But which hierarchical relations are justified and why? In our view, it depends on the nature of the social relations and the social context. As a method, we are inspired by Michael Walzer’s call for a pluralistic approach to justice.34 There is no one principle of justice appropriate for all times and places. Our main argument is that different hierarchical principles ought to govern different kinds of social relations: What justifies hierarchy among intimates is different from what justifies hierarchy among citizens; what justifies hierarchy among citizens is different from what justifies hierarchy among countries; what justifies hierarchy among countries is different from what justifies hierarchies between humans and animals; and what justifies hierarchies between humans and animals is different from what justifies hierarchies between humans and (intelligent) machines. The sum total of our argument is that morally justified hierarchies can and should govern different spheres of our social lives, though these hierarchies will be very different from the unjust hierarchies that have governed much of our lives in the past. We support our arguments with a broad range of philosophical arguments and historical examples from different cultural traditions, as well as with extensive social scientific evidence and anecdotes from our personal experience. But we freely concede that our arguments are ultimately supported by the considered moral and political intuitions of readers sympathetic to our progressive conservative outlook. We have neither the desire nor the ability to persuade terrorists, white supremacists, antifeminists, misanthropes, narrow nationalists, warmongers, China-bashers, religious fundamentalists, climate-change deniers, die-hard conservatives, homophobes, and human carnivores with no moral qualms. Nor can we persuade leftists who dogmatically assert the value of equality in all realms of social life. Our hope is that progressive conservative thinkers will come to see the merits of just hierarchical relations in different kinds of social relations, not just because they are philosophically defensible, but also because they can help us think about solutions to the leading political challenges of our day.

We develop our argument in five separate chapters that correspond to five different forms of social relations and five different corresponding principles of hierarchy. These five hierarchical social relations are not meant to be exclusive, but they can and should govern much of our social lives. Chapter 1 focuses on relations between intimates that are characterized by emotions of love and care based on prolonged experience with face-to-face interaction. Much political theorizing, both in the West and (less so) in China, idealizes friendship between equals as the most desirable form of social relation. We do not dispute the desirability of friendship between equals, but we argue that an even higher form of social relation would include shifting hierarchies between intimates. Of course, hierarchies should not include violence, nor should they be fixed for eternity. But shifting hierarchies between lovers and family members are not just tolerable; they add much to the color and humor of social interaction. Even hierarchical relations between employers and housekeepers can be morally justified if they allow for role changes over time, though it might take a generation for such reversals to occur. Contemporary political theory does not provide the intellectual resources to develop our arguments on morally justifiable hierarchies between intimates, so we seek intellectual inspiration from ancient Chinese, Indian, and Greek thinkers.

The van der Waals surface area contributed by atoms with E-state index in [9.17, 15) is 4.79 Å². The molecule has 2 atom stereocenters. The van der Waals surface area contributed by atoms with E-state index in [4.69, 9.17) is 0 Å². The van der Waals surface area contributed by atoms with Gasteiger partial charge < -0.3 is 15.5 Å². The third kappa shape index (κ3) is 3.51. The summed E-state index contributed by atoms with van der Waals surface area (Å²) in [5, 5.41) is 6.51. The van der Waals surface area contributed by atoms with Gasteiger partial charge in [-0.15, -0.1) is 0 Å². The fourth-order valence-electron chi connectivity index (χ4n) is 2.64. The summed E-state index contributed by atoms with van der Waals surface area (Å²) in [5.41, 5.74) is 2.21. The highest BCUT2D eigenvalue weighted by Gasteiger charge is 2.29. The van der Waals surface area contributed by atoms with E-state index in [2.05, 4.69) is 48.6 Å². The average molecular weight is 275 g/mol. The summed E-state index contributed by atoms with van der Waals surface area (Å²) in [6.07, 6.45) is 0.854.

In chapter 2, we turn to a discussion of just hierarchies between citizens—mainly strangers to one another—in modern large-scale political communities. It is a special challenge to justify hierarchies in political systems without voting mechanisms that (equally) empower citizens to change their rulers every few years. We argue that hierarchies between rulers and ruled in such communities are justified if the political system selects and promotes public officials with above-average ability and a willingness to serve the political community over and above their own private and family interests. We have the Chinese political context in mind, and we argue that this kind of ideal—what we call “political meritocracy”—helped to inspire the imperial political system in China’s past and Chinese political reformers in the early twentieth century, and may help to justify the political system in China today. However, the meritocratic system needs to be accompanied by democratic mechanisms short of competitive elections at the top that allow citizens to show that they trust their rulers and provide a measure of accountability at different levels of government. In the Chinese context, however, there is a large gap between the ideal and the reality, and we argue that a judicious mixture of Confucian-style “soft power” combined with democratic openness, Maoist-style mass line, and Daoist-style skepticism about the whole political system can help to reinvigorate political meritocracy in China.